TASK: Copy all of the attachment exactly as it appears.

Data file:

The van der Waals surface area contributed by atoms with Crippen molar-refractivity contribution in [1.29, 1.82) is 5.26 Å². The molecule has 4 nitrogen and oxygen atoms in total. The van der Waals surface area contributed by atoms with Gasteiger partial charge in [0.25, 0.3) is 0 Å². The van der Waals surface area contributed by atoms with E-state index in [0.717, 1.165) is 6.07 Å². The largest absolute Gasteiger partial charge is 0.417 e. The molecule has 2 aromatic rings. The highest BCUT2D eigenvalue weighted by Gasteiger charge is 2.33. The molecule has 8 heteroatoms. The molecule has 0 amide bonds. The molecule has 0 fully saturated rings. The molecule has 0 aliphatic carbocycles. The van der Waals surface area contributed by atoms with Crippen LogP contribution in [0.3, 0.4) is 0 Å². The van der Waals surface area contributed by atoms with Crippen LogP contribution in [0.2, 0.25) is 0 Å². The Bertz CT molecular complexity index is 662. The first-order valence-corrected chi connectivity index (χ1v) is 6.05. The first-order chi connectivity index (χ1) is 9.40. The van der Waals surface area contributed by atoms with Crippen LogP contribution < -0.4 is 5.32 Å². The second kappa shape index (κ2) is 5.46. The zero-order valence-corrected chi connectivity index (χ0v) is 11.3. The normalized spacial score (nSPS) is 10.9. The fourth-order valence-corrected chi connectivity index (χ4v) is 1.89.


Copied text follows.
The van der Waals surface area contributed by atoms with Crippen molar-refractivity contribution in [1.29, 1.82) is 5.26 Å². The molecule has 4 nitrogen and oxygen atoms in total. The van der Waals surface area contributed by atoms with Gasteiger partial charge in [0.25, 0.3) is 0 Å². The van der Waals surface area contributed by atoms with E-state index in [0.717, 1.165) is 6.07 Å². The largest absolute Gasteiger partial charge is 0.417 e. The molecule has 2 aromatic rings. The highest BCUT2D eigenvalue weighted by Gasteiger charge is 2.33. The molecule has 8 heteroatoms. The molecule has 0 amide bonds. The molecule has 0 fully saturated rings. The molecule has 0 aliphatic carbocycles. The van der Waals surface area contributed by atoms with Crippen LogP contribution in [0.3, 0.4) is 0 Å². The van der Waals surface area contributed by atoms with Crippen LogP contribution in [0.2, 0.25) is 0 Å². The Bertz CT molecular complexity index is 662. The first-order valence-corrected chi connectivity index (χ1v) is 6.05. The first-order chi connectivity index (χ1) is 9.40. The van der Waals surface area contributed by atoms with Crippen LogP contribution < -0.4 is 5.32 Å². The second kappa shape index (κ2) is 5.46. The zero-order valence-corrected chi connectivity index (χ0v) is 11.3. The normalized spacial score (nSPS) is 10.9. The fourth-order valence-corrected chi connectivity index (χ4v) is 1.89.